We are a little over a month into 2017 and already last year’s disinvitation outlier, Milo Yiannopoulos, has spurred a number of disinvitation attempts and event disruptions (see here, here, here, and here).  Worse still is that violence has erupted at some of these events, including a shooting in Seattle and riots on the University of California’s Berkeley campus.

Given the current confrontational campus climate, part 2 of this blog looks at the actual effectiveness of politically motivated speaker disinvitation attempts. These analyses revealed that speaker disinvitation attempts from 2000 to 2016 came primarily from the left of the speaker and occurred most often for controversies over racial issues, views on sexual orientation, and views on Islam. See part 1, which contains details on what FIRE’s disinvitation database shows about the trends.

As noted in part 1, the variable “success of disinvitation attempt” was modified from its Yes/No format. Two additional categories were created:

  1. Substantial event disruptions were classified into their own category. Thus, they were no longer grouped with successful disinvitations. This was done because during these events, the speaker was not actually disinvited; they were prevented from finishing their remarks.
  1. Unsuccessful attempts to prevent a speaker from finishing their remarks occurred were classified as moderate event disruptions. Examples of moderate event disruptions include loud protesting during the speaker’s remarks, pie-throwing, and pulling a fire alarm while a speaker is speaking.

Before presenting the analyses, it is important to note that FIRE relies on individuals submitting reports of disinvitation attempts to the database. Thus, awareness of FIRE as an organization and their tracking of disinvitation attempts may have increased over time.  Additionally, FIRE’s criteria for classifying submissions may have changed over time. Finally, the characterization of the political motive for a disinvitation attempt is relative to the speaker’s political views.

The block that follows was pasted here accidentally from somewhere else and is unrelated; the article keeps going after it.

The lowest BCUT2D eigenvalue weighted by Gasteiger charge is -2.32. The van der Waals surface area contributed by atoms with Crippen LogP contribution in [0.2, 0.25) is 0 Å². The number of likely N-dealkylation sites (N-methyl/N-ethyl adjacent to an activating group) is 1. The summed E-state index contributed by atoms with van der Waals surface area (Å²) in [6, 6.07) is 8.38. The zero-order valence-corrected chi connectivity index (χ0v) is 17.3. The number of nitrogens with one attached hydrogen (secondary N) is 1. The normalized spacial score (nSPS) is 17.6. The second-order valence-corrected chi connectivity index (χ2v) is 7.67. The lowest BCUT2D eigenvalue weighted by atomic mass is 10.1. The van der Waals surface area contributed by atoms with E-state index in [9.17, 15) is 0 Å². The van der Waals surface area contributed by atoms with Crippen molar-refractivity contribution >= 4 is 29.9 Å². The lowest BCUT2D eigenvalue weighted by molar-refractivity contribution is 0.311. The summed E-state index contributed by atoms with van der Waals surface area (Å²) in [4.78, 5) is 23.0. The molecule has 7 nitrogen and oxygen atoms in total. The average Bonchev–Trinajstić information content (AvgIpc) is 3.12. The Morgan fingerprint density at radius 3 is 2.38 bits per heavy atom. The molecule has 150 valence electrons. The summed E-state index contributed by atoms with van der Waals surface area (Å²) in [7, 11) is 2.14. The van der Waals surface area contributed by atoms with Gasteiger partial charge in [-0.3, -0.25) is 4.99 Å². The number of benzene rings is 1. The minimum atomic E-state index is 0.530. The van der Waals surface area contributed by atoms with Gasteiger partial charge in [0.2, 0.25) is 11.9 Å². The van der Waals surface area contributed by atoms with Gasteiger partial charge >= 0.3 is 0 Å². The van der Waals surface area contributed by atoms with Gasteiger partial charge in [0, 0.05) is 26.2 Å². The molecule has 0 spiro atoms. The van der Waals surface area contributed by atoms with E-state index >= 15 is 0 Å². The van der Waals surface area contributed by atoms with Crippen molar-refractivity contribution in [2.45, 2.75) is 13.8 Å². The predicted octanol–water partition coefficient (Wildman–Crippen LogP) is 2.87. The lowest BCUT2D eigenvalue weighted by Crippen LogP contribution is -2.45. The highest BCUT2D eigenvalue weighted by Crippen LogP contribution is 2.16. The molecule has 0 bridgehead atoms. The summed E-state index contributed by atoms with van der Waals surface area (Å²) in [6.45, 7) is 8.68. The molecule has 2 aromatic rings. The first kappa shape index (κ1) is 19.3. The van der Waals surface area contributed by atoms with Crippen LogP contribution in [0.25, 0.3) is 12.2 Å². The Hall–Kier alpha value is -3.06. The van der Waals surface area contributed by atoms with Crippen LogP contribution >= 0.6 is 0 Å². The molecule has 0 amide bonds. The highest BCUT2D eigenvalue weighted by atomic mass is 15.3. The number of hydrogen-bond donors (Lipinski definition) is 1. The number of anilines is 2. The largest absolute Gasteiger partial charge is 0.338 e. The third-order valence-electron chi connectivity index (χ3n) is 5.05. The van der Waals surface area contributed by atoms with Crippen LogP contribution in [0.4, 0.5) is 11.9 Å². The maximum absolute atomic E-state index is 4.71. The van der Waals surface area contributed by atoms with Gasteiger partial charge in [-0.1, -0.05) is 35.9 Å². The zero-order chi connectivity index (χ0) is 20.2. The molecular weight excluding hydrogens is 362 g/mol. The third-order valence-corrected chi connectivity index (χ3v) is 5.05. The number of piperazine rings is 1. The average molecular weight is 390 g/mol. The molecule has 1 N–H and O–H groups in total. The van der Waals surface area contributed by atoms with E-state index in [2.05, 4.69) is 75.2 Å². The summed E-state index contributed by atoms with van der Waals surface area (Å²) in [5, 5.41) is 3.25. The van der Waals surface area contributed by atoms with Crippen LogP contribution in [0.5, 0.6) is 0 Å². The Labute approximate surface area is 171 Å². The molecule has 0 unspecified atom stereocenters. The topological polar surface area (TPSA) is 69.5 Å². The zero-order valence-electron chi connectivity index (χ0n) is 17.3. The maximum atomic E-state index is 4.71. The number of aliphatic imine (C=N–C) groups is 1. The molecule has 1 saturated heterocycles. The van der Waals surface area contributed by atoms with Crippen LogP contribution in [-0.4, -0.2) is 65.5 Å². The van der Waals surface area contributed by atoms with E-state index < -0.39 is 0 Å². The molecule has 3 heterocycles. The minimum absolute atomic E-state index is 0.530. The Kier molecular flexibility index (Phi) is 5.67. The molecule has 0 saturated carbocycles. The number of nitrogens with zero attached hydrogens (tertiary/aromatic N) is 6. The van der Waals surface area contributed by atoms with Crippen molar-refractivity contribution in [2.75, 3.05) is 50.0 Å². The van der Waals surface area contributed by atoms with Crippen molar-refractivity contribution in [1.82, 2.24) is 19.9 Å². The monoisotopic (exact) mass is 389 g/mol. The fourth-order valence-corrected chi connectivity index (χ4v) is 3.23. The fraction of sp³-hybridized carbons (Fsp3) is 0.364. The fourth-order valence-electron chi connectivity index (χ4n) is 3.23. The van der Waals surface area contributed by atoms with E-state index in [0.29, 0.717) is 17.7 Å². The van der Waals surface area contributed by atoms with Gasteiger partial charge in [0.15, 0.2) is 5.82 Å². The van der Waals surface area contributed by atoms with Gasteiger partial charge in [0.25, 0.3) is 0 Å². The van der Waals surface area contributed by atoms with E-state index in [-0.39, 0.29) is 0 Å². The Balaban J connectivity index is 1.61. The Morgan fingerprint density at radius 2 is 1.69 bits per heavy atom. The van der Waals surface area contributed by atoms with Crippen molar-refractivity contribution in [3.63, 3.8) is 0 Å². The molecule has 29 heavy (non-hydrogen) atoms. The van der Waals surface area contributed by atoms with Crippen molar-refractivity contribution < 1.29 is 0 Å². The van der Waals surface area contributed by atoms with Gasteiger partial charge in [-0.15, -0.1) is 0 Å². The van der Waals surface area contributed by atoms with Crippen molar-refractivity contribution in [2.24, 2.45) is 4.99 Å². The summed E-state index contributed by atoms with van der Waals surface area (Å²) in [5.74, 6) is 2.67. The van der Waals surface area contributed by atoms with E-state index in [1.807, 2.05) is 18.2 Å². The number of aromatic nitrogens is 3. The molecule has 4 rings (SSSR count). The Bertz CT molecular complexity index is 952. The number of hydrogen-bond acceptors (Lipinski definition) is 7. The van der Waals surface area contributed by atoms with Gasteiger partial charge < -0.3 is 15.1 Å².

When politically motivated, are disinvitation attempts more likely to come from the left of the speaker or the right of the speaker?

When politically motivated, the majority of disinvitation attempts from 2000 to 2016 came from the left of the speaker, c2(2) = 129.75, p < .001.  The total number of disinvitation attempts by political motive and the percentage of all disinvitation attempts are presented in the table below:

Political Motivation (relative to speaker):Number of Disinvitation Attempts:
From the left200

(60.06%)

From the right102

(30.63%)

Not applicable31

(9.31%)

 


Are certain topics more likely to spur disinvitation attempts from the left of the speaker? From the right of the speaker?

The graph below depicts the total number of politically motivated disinvitation attempts by the type of controversy.  For instance, 26 (of 29) disinvitation attempts over abortion/contraception came from the right of the speaker.  This represented 89.66% of all disinvitation attempts over abortion/contraception.  It was not surprising that the number of disinvitation attempts from the left of the speaker and from the right of the speaker differed depending on the topic of controversy:

Setting aside the category of other political views or positions, disinvitation attempts from the left of the speaker occurred most often for controversies over racial issues, views on sexual orientation, and views on Islam.  Disinvitation attempts from the right of the speaker occurred most often for controversies over abortion/contraception, views on the Israeli-Palestine conflict, and for criminal/other misconduct.

Focusing on the controversial topics that have most often produced disinvitation attempts obscures a larger pattern within the data. Specifically, over 90% of disinvitation attempts over racial issues, views on gender, views on immigration, views on Islam, and local politics from 2000 to 2016 were from the left of the speaker.  Additionally, more than 75% of disinvitation attempts over civil liberties and views on sexual orientation came from the left of the speaker.

In contrast, the only category where disinvitation attempts from the right occurred in such a disproportionate fashion was over the topic of abortion/contraception.  Furthermore, this discrepancy was largely driven by disinvitation attempts occurring at private, religious schools. Of the 29 disinvitation attempts over abortion/contraception 25 of them came from the right of the speaker AND occurred at a private, religious institution such as the University of Notre Dame.